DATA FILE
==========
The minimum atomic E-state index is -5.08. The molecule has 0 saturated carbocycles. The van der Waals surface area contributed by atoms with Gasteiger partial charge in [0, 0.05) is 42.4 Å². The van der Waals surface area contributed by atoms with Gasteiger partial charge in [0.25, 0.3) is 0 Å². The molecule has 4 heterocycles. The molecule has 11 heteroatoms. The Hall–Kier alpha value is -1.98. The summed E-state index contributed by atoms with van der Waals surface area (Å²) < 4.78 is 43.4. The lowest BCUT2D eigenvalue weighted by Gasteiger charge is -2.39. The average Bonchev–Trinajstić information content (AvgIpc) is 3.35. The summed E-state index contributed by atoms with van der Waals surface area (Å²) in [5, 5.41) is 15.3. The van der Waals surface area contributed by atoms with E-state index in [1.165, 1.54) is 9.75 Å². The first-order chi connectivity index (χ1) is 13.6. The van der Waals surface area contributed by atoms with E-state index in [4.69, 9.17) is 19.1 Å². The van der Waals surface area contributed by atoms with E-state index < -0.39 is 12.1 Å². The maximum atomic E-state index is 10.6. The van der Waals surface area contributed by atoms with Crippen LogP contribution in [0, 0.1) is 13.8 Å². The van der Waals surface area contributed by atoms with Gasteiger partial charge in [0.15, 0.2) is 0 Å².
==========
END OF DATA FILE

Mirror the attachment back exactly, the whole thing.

The minimum atomic E-state index is -5.08. The molecule has 0 saturated carbocycles. The van der Waals surface area contributed by atoms with Gasteiger partial charge in [0, 0.05) is 42.4 Å². The van der Waals surface area contributed by atoms with Gasteiger partial charge in [0.25, 0.3) is 0 Å². The molecule has 4 heterocycles. The molecule has 11 heteroatoms. The Hall–Kier alpha value is -1.98. The summed E-state index contributed by atoms with van der Waals surface area (Å²) < 4.78 is 43.4. The lowest BCUT2D eigenvalue weighted by Gasteiger charge is -2.39. The average Bonchev–Trinajstić information content (AvgIpc) is 3.35. The summed E-state index contributed by atoms with van der Waals surface area (Å²) in [5, 5.41) is 15.3. The van der Waals surface area contributed by atoms with E-state index in [1.165, 1.54) is 9.75 Å². The first-order chi connectivity index (χ1) is 13.6. The van der Waals surface area contributed by atoms with E-state index in [4.69, 9.17) is 19.1 Å². The van der Waals surface area contributed by atoms with E-state index < -0.39 is 12.1 Å². The maximum atomic E-state index is 10.6. The van der Waals surface area contributed by atoms with Crippen LogP contribution in [0, 0.1) is 13.8 Å². The van der Waals surface area contributed by atoms with Gasteiger partial charge in [0.15, 0.2) is 0 Å².